10. 10. An Overview of Wind Farm Operations – A White Paper by Vertoda 3. Transmission of Electricity Once a Wind Turbine generates electricity, this electricity must be transferred to the electricity grid. Typically, a Wind Turbine is connected by powerlines to a collector substation. This substation converts the power generated by the wind turbine and converts it to a higher voltage for the electricity distribution system (the grid) using a transformer. This ensures that wind power is delivered at a consistent voltage. Another consideration is that there is less loss of power at higher voltages. The substation is then connected to the main transmission grid. Substations are managed by a SCADA system and will also have a power quality meter and mimic panel to display the state of the circuits. O&M support of both the turbines and the substation is carried out by the manufacturer. Figure 2: A Collector Substation in Ireland Copyright © Sykoinia Limited 2010 10
  11. 11. An Overview of Wind Farm Operations – A White Paper by Vertoda Figure 3: Transmitting from the Wind Farm to the Distribution Grid Copyright © Sykoinia Limited 2010 11
  12. 12. An Overview of Wind Farm Operations – A White Paper by Vertoda 4. Data Acquisition & Management Systems An individual wind turbine is a complex piece of machinery that needs to be managed by its owners for two key reasons: its operational efficiency and the measurement of the energy and hence revenue being generated by the equipment. There are a number of challenges that Wind Farm operators must meet to achieve these goals. As noted, an individual wind farm may consist of a number of wind turbines but, in general, the turbines in a given wind farm come from the same manufacturers. If an operator has more than one wind farm, however, they may find themselves in the situation where they have to manage turbines from different manufacturers. Individual wind farms are managed by the turbine manufacturers’ SCADA system offering (SCADA stands for Supervisory Control And Data Acquisition). SCADA systems are powerful systems that supervise the operation of the wind turbines and the wind farm as a whole. Through the use of the SCADA system, operators can assess how much energy a farm is producing and hence how much revenue they are generating. This situation is complicated where there are wind farms with multiple manufacturers as operators as they then have a situation where they have a SCADA system for each manufacturer. In a worst case scenario, operators may have to manually add up the output of each SCADA system to ascertain the revenue figures. Some SuperSCADA systems have been developed where turbines from multiple manufacturers and hence multiple wind farms can be managed. One such system has been developed by the Technical University of Denmark – see http://tinyurl.com/no2ezs and http://tinyurl.com/mu8269 for more details. SuperSCADA systems offer one solution to the problem of managing several wind farms with multiple wind turbine manufacturers but Vertoda can offer another solution. Vertoda can aggregate the data produced by different vendors’ SCADA systems and can present maintenance, energy production and revenue information in a unified fashion. Vertoda provides a central data repository for the data generated by wind farms and makes this information available in a timely fashion to the rest of the Wind Farm operator’s IT systems and software. Users can then view this data from both fixed and mobile devices. A key metric of wind turbine performance is its availability. Unfortunately for operators, different vendors have different ways of calculating availability. Unsurprisingly, given their complexity, wind turbines can be temperamental. A typical service agreement would be 97% availability for 50 weeks of the year with 2 weeks set aside for maintenance, 1 week every 6 months is standard. This is key data regarding wind turbine performance but can be difficult to obtain. Using Vertoda enables a wind farm operator to assess the availability performance of their wind farms at a high level and at an individual turbine level. Revenue is lost when a turbine is unavailable so without this data accountable losses are not accrued correctly and operators can’t quantify how manufacturers are performing. Copyright © Sykoinia Limited 2010 12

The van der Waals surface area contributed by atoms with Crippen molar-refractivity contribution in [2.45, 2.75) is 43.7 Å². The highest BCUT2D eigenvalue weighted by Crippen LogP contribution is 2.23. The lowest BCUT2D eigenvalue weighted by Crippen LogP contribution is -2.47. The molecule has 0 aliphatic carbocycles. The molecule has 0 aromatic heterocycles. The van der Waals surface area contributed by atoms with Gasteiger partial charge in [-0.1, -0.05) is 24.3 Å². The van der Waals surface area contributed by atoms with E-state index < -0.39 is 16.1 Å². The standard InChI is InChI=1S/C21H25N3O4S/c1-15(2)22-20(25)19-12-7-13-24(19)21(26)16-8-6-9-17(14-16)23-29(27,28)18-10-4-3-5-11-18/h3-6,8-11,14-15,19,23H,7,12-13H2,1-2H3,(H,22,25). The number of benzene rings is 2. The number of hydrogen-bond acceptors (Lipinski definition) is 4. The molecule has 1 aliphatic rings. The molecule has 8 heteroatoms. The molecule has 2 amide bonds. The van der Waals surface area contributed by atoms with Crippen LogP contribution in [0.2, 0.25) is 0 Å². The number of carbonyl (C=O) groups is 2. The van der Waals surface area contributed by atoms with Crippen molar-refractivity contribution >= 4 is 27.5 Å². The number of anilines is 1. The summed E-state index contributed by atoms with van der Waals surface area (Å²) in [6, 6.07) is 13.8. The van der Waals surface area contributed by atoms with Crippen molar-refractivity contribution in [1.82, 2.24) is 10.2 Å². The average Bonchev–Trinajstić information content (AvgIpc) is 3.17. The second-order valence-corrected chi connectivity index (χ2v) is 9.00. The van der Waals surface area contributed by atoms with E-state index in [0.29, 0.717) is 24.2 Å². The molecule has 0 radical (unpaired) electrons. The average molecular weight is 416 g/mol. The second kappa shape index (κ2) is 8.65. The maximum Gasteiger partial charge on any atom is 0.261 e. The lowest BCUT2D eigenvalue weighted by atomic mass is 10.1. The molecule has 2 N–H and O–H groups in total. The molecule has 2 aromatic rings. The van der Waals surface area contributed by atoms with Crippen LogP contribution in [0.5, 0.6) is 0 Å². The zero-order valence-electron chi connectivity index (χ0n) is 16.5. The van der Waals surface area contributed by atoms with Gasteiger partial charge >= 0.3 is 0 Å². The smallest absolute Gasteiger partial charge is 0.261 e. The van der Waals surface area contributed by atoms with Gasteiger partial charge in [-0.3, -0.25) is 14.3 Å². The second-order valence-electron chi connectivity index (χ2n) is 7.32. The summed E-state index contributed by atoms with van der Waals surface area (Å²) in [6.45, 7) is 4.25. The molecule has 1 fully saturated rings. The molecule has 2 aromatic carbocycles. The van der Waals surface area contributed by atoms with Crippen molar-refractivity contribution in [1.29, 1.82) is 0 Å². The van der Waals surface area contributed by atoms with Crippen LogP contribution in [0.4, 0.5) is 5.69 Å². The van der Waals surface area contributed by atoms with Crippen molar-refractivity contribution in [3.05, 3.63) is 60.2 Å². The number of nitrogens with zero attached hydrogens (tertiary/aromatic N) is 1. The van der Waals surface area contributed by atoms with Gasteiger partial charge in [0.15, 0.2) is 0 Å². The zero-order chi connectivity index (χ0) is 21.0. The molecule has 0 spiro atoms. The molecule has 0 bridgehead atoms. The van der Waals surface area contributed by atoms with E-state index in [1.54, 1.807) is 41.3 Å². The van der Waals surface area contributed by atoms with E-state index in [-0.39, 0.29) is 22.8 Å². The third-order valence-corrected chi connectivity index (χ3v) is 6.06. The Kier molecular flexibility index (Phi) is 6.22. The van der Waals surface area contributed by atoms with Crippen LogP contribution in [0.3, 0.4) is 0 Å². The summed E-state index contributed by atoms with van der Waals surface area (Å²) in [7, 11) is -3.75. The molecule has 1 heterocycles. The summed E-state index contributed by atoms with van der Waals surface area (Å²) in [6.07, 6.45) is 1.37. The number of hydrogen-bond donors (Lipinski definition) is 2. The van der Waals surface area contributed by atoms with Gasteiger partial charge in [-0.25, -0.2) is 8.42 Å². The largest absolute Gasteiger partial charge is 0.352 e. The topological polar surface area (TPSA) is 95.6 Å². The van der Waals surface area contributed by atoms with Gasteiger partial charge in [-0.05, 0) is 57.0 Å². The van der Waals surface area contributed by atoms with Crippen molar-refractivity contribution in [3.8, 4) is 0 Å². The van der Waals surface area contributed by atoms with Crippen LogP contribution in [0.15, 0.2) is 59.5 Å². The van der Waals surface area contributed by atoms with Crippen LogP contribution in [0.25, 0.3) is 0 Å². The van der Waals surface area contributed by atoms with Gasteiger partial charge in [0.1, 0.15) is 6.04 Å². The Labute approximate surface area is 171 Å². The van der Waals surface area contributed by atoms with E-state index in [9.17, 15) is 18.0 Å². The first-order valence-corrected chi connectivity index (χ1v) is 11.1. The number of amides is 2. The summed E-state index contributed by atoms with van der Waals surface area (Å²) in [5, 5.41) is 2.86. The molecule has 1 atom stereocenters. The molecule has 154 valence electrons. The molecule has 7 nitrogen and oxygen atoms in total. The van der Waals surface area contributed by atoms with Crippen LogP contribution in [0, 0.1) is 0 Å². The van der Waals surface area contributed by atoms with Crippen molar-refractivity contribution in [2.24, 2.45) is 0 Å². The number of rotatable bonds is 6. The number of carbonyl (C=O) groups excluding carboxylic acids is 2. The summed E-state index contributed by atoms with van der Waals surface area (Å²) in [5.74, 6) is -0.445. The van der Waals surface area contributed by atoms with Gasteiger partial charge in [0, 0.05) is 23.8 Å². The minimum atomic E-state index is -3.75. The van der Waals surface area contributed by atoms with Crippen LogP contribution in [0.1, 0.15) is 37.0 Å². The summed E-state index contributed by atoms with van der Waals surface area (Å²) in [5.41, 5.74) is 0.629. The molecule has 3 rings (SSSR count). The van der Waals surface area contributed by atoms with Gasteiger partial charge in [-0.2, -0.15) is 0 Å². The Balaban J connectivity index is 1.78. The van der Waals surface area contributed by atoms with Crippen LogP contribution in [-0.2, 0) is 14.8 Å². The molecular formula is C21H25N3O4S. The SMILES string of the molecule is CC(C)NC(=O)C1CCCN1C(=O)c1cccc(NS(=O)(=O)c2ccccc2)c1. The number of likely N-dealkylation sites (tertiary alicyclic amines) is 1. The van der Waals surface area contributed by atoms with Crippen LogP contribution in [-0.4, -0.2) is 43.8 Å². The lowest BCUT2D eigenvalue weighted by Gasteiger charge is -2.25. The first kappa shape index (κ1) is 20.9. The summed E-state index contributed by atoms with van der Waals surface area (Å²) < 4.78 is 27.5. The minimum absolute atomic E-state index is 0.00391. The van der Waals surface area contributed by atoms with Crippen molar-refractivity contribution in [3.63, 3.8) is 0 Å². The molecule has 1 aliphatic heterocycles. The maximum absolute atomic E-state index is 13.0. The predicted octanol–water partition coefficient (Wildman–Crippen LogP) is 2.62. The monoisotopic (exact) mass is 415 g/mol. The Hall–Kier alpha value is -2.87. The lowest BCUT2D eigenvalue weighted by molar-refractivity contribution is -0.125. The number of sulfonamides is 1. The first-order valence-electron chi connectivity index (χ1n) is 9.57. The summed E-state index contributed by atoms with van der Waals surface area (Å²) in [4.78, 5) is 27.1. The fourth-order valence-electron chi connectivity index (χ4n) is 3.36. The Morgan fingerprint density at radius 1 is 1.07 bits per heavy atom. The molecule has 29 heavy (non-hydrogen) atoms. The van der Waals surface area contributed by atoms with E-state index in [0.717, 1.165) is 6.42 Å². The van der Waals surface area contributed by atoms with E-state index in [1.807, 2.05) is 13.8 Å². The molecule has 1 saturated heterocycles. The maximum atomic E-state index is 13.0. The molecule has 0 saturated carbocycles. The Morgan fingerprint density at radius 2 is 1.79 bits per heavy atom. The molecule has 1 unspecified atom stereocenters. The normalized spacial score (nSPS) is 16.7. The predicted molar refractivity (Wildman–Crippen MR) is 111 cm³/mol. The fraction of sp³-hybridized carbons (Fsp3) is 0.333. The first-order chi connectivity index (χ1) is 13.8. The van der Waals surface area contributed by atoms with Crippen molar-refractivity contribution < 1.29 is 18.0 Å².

13. 13. An Overview of Wind Farm Operations – A White Paper by Vertoda In addition to availability, the other key metrics for assessing wind turbine performance are production and wind speed. These metrics can be viewed as interdependent. For example, if a wind turbine is unavailable during a period of high wind speed operators lose more revenue than during a time of low wind speed. Metrics therefore need to be correlated and Business Intelligence is required for assessing operational performance using the Vertoda Framework. Typically, a wind turbine is exposed through a firewall and has an IP Address and port that can be accessed. To access a wind turbine, its OPC interface needs to be opened by the manufacturer, usually for an extra fee (OPC stands for OLE for Process Control, OLE in turn stands for Object Linking and Embedding.). We previously discussed how Vertoda can read output from OPC Servers. OPC hardware exists at the hardware level. Without access to an OPC interface, the only route to accessing a wind turbine’s data is through its manufacturer’s SCADA system. Vertoda can make wind turbine data available by accessing either the SCADA system or the OPC interface. Access to the OPC interface determines the real-time availability of data. If an operator elects not to open the OPC interfaces for their turbines, real-time data is unavailable. It can take between 6 and 24 hours for performance data to be made available without access using OPC as data is collected for SCADA systems only once a day. There is a potential alternative here as some wind turbines can send email and SMS text messages. The Vertoda Framework can access, centralise and parse these messages and publish them on Desktop, Web and Mobile User Interfaces. This would be a richer presentation than is possible with an email or SMS client and enables real-time data without an OPC interface. Copyright © Sykoinia Limited 2010 13